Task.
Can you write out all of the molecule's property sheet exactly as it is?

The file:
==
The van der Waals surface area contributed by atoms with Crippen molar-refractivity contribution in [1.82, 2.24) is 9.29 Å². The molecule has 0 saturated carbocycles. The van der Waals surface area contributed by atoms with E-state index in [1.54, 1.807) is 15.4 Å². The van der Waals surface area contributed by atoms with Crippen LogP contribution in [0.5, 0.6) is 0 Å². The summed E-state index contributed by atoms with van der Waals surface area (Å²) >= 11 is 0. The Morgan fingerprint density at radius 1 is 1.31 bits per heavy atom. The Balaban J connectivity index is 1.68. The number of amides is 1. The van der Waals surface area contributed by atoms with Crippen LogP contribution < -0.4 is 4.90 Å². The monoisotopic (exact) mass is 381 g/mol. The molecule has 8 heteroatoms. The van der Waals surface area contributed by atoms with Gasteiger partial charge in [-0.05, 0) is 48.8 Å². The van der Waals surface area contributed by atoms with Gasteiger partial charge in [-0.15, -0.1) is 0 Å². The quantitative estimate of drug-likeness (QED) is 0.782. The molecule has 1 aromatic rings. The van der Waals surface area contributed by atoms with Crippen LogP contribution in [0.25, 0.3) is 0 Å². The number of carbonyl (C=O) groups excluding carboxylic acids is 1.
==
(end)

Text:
The van der Waals surface area contributed by atoms with Crippen molar-refractivity contribution in [1.82, 2.24) is 9.29 Å². The molecule has 0 saturated carbocycles. The van der Waals surface area contributed by atoms with E-state index in [1.54, 1.807) is 15.4 Å². The van der Waals surface area contributed by atoms with Crippen LogP contribution in [0.5, 0.6) is 0 Å². The summed E-state index contributed by atoms with van der Waals surface area (Å²) >= 11 is 0. The Morgan fingerprint density at radius 1 is 1.31 bits per heavy atom. The Balaban J connectivity index is 1.68. The number of amides is 1. The van der Waals surface area contributed by atoms with Crippen LogP contribution < -0.4 is 4.90 Å². The monoisotopic (exact) mass is 381 g/mol. The molecule has 8 heteroatoms. The van der Waals surface area contributed by atoms with Gasteiger partial charge in [-0.05, 0) is 48.8 Å². The van der Waals surface area contributed by atoms with Gasteiger partial charge in [-0.15, -0.1) is 0 Å². The quantitative estimate of drug-likeness (QED) is 0.782. The molecule has 1 aromatic rings. The van der Waals surface area contributed by atoms with Crippen LogP contribution in [0.25, 0.3) is 0 Å². The number of carbonyl (C=O) groups excluding carboxylic acids is 1.